Entrepreneurs in Denmark
"If you’re waiting for the perfect time, then whoever you will be competing against in the future probably started today."
Don't wait for the perfect time, do it now
Published on: 01 Oct 2014 15:33 CET
Graduateland is Europe's largest career network for students and graduates, providing young academics with a much-needed overview of relevant career opportunities both locally and abroad. Graduateland operates the official career portals of a wide range of European universities and via these channels helps companies recruit talent. Graduateland was established in 2011, and now has 30 employees across three offices.
The Local sat down with Patrick Lund, the 29-year-old Værløse native who is the COO & co-founder of Graduateland.
What led you to come up with this idea?
Graduateland was started in order to solve a problem that we were facing ourselves: How do we get an overview of relevant career opportunities as students? As a business student from an international study program in Copenhagen, local jobs didn't seem very interesting to me when compared to opportunities in bigger cities like London, Paris and Berlin. The university job board, however, only offered opportunities within Denmark. With students and graduates becoming increasingly mobile, we figured there must be a need for a powerful international career portal with a niche of only targeting young academics.
What were the initial challenges? How did you overcome them?
One of the main challenges was entering this with no knowledge of how a business is run. I had never started a business before, so there was a lot of initial fumbling in the dark. How to structure my time, which tasks to prioritise, and how to measure the potential of our idea in the first year, which was spent developing our technical platform.
Looking back, it seems insane how long it took before we were ready to launch. We hadn’t heard of the phrase "If you’re proud of what you’re launching, then you’re launching way too late". We wanted a great product that was ‘finished’ before we were ready to invite users inside.
Then, there were the classical, and typically Danish, concerns of telling my family that I was dropping out of university and betting on a seemingly risky venture. Coming from a family of doctors and engineers, it seemed unwise to not finish my education, since this proven path had generated stable and well-paid careers. Four years after launch, it is still something I have to defend every once in a while.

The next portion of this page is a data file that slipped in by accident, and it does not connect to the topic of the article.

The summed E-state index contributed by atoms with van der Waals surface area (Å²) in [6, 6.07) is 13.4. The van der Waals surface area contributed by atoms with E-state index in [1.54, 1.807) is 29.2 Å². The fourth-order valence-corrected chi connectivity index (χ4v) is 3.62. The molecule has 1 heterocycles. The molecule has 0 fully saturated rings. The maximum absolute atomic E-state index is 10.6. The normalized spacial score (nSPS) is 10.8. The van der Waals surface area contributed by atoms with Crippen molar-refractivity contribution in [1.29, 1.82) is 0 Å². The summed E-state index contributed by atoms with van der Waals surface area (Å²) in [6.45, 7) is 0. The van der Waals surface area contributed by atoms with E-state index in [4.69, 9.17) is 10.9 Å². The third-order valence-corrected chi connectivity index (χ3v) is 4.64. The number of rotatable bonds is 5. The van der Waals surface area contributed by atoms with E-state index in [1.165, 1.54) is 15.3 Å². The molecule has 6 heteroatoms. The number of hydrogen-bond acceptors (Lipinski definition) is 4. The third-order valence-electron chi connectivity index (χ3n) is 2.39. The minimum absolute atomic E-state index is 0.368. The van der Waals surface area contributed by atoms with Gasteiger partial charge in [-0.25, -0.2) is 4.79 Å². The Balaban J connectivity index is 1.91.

How has been the journey so far?
When you are building a startup, there will always be ups and downs. Pretty much every aspect of our business has had its highs and lows. Looking at the general growth though, it has been growing pretty steadily, which is awesome. As soon as we got our first university portal up and running, the sales have continued to increase, which obviously is a pretty simple yet relevant metric. We are also extremely fortunate to have a killer team with rockstars. But this has been the result of a long process with too many hires and subsequent firings. Laying off people with whom you have become good friends is an awful experience.
Importantly, your own perception of your company changes as it matures. After the launch, everything moves so rapidly and the business evolves quickly. Then you tend to get into a rhythm: the operating mode. Having agreed on how the business should be run, you tend to risk losing sight of where you are headed in the long-time because you are so focused on the daily tasks. We are fortunate enough to have experienced mentors who have shake us up at intervals, so that we could get a bird's eye view of things and try to steer the business on a strategic level.
Where do you see Graduateland five years down the road?
We have always had extremely high ambitions for our company. In the first five years, we have become market leaders in Scandinavia, and naturally, we are enthusiastic about expanding to the key markets across Europe. Since our core product, the career portal, is relevant to universities across all European countries, we see it as an execution and marketing challenge to get it out there.
I definitely feel the product is good enough, so I hope we have muscles to compete in Germany, France and the UK.
On the user side, namely the students and graduates, our ambition is to become the go-to-place, when it comes to get their careers rolling. We want it to be the site our users check every morning - before they check their Facebook accounts.
How has becoming an entrepreneur changed you personally?
Honestly, I don’t think I have changed that much after having chosen the entrepreneurial path. It’s more that you start appreciating new aspects in people because you find yourself manoeuvring on a daily basis with high levels of uncertainty, while your primary driving force is the passion for your project. Then you really admire others who are similarly passionate about what they are doing, regardless of whether it’s building a mobile app, working as a tax consultant, or brewing the best cappuccino in town.
Entrepreneurship combines hobby and business. One can spot others who also love what they do from a mile away. That’s just fantastic.
Any personal reflections for budding entrepreneurs out there?
Anybody considering starting up a business, this should be the first test: If you don’t start drawing stock figures, arrows, and dollar signs immediately after reading this interview and instead postpone it to tomorrow, then the chance of getting off the ground is already down by 50 percent.
The world is full of ‘wantrepreneurs’, who have a lot of ideas to share around the barbecue but never find the perfect timing, partner, idea or something else to catalyse the project. If you’re waiting for the perfect time, then whoever you will be competing against in the future probably started today.